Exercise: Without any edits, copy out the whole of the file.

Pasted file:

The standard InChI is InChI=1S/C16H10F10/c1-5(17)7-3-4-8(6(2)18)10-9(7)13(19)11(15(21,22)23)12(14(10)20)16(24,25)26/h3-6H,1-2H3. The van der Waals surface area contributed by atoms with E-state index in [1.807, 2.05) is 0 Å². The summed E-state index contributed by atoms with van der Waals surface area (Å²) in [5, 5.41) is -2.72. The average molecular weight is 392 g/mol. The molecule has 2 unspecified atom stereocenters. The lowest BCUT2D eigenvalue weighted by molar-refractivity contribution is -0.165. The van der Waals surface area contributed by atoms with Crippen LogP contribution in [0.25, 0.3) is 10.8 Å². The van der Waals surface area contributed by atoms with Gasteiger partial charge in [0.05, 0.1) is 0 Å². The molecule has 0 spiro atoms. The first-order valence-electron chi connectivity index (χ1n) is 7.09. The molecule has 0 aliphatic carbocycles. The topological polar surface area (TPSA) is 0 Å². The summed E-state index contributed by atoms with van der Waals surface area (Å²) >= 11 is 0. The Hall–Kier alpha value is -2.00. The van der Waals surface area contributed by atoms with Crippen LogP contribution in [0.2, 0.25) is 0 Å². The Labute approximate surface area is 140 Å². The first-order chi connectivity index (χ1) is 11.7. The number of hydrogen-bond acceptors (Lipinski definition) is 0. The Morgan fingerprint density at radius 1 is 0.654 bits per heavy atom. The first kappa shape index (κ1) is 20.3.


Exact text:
The standard InChI is InChI=1S/C16H10F10/c1-5(17)7-3-4-8(6(2)18)10-9(7)13(19)11(15(21,22)23)12(14(10)20)16(24,25)26/h3-6H,1-2H3. The van der Waals surface area contributed by atoms with E-state index in [1.807, 2.05) is 0 Å². The summed E-state index contributed by atoms with van der Waals surface area (Å²) in [5, 5.41) is -2.72. The average molecular weight is 392 g/mol. The molecule has 2 unspecified atom stereocenters. The lowest BCUT2D eigenvalue weighted by molar-refractivity contribution is -0.165. The van der Waals surface area contributed by atoms with Crippen LogP contribution in [0.25, 0.3) is 10.8 Å². The van der Waals surface area contributed by atoms with Gasteiger partial charge in [0.05, 0.1) is 0 Å². The molecule has 0 spiro atoms. The first-order valence-electron chi connectivity index (χ1n) is 7.09. The molecule has 0 aliphatic carbocycles. The topological polar surface area (TPSA) is 0 Å². The summed E-state index contributed by atoms with van der Waals surface area (Å²) >= 11 is 0. The Hall–Kier alpha value is -2.00. The van der Waals surface area contributed by atoms with Crippen LogP contribution in [0.2, 0.25) is 0 Å². The Labute approximate surface area is 140 Å². The first-order chi connectivity index (χ1) is 11.7. The number of hydrogen-bond acceptors (Lipinski definition) is 0. The Morgan fingerprint density at radius 1 is 0.654 bits per heavy atom. The first kappa shape index (κ1) is 20.3.